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Afghanistan Maoists speak: On the situation of the Taleban


31 October 2005. A World to Win News Service.

Following is the second of a series of excerpts from a recent interview with a spokesman for the Communist (Maoist) Party of Afghanistan, founded in May 2004. It was conducted by Haghighat, the newspaper of the Communist Party of Iran (Marxist-Leninist-Maoist). Both parties are participants in the Revolutionary Internationalist Movement, the embryonic centre of the world’s Maoists.

What is the situation of Taleban at the present time?

The people calling themselves Taleban today are only one part of the Taleban that was in power. Originally there were several factions. One was the faction of Mullah Omar, and the Taleban close to him, the most strictly fundamentalist current. Another faction was led by Mullah Rabbani, who were more moderate in religious terms by comparison. Later, after the Taleban seized power in Kabul, Mullah Rabbani became the equivalent of Prime Minister. Another group in Taleban close to Rabbani was Khodam al Froghan, which included older mullahs. The Taleban were mainly composed of mullahs and religious school students. The Taleban also received political and military backing from a group called Shah Navaz, supporters of the deposed monarch Zahir Shah [among them today’s president, Hazmid Karzai, and his father], and the Party of the Afghan Nation, a Pashtun bigot organisation. [The Pashtun are the country’s dominant nationality. The Taleban also represented Pashtun rule over the other nationalities.]  After the Taleban seized power, they took a position against Zahir Shah. A short time later they proclaimed the Islamic Emirate [Islamic religious rule] and named Mullah Omar Amir al Momenine (the head of all believers). At that point Taleban was openly getting closer to Osama Bin Laden and Al-Qaeda.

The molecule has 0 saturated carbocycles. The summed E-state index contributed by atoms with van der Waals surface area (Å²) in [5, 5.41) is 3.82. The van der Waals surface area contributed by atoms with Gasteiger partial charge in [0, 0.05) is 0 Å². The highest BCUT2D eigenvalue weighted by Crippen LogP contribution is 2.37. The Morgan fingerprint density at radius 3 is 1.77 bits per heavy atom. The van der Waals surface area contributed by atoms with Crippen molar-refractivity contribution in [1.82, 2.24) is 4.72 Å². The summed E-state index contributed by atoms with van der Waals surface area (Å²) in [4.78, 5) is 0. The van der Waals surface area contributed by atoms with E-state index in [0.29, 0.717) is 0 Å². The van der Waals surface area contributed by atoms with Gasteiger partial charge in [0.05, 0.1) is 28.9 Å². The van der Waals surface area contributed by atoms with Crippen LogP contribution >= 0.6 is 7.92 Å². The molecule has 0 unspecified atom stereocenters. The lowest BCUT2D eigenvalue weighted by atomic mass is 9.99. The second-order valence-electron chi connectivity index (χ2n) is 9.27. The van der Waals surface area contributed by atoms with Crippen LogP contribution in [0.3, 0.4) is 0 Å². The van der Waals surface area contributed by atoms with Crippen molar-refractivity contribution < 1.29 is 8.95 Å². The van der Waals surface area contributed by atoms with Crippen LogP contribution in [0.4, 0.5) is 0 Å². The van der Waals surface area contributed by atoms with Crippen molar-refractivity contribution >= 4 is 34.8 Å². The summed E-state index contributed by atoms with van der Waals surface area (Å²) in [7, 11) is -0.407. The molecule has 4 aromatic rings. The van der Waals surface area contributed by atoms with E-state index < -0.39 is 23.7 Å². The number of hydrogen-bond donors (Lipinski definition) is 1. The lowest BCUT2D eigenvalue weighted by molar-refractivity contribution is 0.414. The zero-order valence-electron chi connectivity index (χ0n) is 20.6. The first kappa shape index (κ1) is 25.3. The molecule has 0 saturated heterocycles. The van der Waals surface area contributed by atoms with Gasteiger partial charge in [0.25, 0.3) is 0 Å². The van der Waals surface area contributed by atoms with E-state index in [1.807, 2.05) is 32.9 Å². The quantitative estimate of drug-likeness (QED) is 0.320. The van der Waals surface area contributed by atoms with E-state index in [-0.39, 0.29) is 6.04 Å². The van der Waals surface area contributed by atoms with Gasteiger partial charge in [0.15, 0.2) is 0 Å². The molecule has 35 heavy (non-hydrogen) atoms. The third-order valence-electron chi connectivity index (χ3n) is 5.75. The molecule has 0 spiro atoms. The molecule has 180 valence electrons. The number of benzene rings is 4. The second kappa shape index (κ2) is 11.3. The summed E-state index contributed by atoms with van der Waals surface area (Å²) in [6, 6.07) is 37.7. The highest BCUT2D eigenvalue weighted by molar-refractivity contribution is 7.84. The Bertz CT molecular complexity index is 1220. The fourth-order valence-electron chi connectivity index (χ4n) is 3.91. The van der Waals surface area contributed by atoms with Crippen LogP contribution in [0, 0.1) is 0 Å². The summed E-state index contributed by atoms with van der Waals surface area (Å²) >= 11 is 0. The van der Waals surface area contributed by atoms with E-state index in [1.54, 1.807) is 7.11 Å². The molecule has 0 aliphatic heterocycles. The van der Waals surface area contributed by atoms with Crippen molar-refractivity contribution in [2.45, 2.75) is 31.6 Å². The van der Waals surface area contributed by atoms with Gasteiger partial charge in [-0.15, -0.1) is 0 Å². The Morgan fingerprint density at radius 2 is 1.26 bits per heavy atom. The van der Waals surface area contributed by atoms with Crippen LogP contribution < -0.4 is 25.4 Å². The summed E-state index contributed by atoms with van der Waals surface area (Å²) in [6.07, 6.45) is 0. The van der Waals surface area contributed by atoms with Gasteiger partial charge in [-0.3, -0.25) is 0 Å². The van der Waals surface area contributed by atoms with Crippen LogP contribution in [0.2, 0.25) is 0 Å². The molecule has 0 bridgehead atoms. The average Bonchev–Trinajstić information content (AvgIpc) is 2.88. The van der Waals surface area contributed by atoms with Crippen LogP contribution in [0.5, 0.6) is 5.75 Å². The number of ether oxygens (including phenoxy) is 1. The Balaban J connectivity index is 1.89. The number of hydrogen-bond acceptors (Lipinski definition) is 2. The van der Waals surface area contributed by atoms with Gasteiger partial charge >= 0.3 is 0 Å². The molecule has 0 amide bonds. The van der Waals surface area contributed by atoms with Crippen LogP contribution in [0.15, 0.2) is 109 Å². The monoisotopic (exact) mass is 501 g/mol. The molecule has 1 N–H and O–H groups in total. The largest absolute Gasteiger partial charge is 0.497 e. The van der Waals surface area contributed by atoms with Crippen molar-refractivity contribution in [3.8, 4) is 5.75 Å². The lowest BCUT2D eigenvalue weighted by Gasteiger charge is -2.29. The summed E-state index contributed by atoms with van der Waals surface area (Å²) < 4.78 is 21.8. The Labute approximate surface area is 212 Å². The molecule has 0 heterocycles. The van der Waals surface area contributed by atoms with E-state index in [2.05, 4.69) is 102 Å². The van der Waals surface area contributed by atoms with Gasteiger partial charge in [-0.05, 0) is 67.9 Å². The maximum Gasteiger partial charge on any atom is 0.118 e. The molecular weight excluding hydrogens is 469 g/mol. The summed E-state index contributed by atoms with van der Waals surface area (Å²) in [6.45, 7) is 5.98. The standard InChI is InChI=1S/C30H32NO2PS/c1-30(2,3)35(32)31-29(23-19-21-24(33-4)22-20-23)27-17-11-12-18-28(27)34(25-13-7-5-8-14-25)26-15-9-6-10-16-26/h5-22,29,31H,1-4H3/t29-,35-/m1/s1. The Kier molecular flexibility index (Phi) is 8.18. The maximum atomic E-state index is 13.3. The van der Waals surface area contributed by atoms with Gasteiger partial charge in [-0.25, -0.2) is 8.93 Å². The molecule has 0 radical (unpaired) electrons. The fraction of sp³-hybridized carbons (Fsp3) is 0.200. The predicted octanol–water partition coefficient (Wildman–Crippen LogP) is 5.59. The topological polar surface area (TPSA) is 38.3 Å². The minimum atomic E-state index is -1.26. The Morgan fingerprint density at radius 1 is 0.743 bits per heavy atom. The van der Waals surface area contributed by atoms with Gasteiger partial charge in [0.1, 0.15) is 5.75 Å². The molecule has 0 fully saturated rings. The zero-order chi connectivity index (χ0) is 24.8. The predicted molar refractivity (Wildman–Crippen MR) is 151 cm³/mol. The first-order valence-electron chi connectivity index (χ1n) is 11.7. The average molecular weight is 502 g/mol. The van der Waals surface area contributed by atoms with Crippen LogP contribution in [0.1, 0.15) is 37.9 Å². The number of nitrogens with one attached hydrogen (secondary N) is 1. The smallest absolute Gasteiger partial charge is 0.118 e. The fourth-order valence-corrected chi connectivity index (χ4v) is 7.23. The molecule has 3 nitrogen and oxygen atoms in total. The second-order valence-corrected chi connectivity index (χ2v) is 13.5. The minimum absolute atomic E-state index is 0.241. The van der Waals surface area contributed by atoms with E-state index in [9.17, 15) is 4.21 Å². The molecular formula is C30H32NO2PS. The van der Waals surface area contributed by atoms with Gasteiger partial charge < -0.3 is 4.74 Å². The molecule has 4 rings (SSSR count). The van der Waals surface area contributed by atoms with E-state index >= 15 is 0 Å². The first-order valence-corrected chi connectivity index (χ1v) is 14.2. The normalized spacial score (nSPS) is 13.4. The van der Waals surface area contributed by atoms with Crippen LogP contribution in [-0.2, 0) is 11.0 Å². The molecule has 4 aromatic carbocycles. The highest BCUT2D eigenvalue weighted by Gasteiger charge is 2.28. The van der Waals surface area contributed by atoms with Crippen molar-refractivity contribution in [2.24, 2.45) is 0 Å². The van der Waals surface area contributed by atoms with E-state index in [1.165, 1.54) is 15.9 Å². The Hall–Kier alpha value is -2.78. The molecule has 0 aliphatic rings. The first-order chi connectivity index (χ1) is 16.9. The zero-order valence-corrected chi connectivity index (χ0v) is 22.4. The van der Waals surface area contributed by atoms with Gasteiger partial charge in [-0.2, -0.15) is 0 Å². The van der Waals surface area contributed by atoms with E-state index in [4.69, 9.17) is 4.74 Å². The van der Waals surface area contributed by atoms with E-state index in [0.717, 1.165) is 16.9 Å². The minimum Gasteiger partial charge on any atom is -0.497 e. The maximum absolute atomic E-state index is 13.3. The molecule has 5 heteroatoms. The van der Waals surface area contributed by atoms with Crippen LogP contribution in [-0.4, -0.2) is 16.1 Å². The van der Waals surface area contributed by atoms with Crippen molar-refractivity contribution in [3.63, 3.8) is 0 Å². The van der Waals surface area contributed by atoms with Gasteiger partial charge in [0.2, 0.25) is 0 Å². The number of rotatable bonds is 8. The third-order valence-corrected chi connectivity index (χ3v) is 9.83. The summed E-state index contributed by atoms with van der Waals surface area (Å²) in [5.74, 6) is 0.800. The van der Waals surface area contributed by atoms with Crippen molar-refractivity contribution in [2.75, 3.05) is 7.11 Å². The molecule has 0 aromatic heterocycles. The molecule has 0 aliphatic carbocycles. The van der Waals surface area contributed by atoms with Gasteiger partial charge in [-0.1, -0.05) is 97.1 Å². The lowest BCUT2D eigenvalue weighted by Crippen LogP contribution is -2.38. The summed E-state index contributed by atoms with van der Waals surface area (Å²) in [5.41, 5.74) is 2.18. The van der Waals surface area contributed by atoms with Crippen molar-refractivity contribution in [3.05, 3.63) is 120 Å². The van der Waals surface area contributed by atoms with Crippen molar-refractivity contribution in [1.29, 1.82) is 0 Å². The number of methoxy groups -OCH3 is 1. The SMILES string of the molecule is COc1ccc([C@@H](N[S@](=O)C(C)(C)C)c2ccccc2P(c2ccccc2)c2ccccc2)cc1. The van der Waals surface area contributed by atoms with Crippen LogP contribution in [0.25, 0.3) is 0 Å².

In this new situation, the faction of Zahir Shah supporters, that is, technocrats [mainly in favour of ties with the US and the West] and the Pashtun khans [local feudal despots] who had been supporting the Taleban began to distance themselves from them.  The US gradually distanced itself from the Taleban as well [Even though the US, acting through Pakistan, first brought them to power.] The Taleban assassinated Karzai’s father. After 11 September 2001, most of the other factions, including supporters of Mullah Rabbani, distanced themselves from Mullah Omar.  Since the Taleban lost power, only a small part of their original forces, mainly the Mullah Omar faction, have continued to oppose the US and the new puppet regime. The other factions have been integrated into the new regime in various degrees.

From a military point of view, the war has been continued by a small part of the original Taleban. They suffered major losses during the US invasion. Some were scattered and disappeared. One section of those who fought the US at first left the Taleban and joined the government and became part of Karzai’s armed forces. So militarily and politically today’s Taleban is only one small piece of their original configuration.

Are there still many Taleban fighters?

We don’t know the exact number. The Americans have estimated their number at about 1,000 fighters. The Taleban themselves give no number but claim that they have forces in 30 out of Afghanistan’s 34 provinces. They are fighting a scattered guerrilla war, with no specified areas. Sometimes they mount operations of 200-300 armed men, especially near the Pakistan border. Occasionally they seize an area in certain Pashtun districts. But they are not able to stay there very long. So in practical terms, the US and its allies occupy the whole country.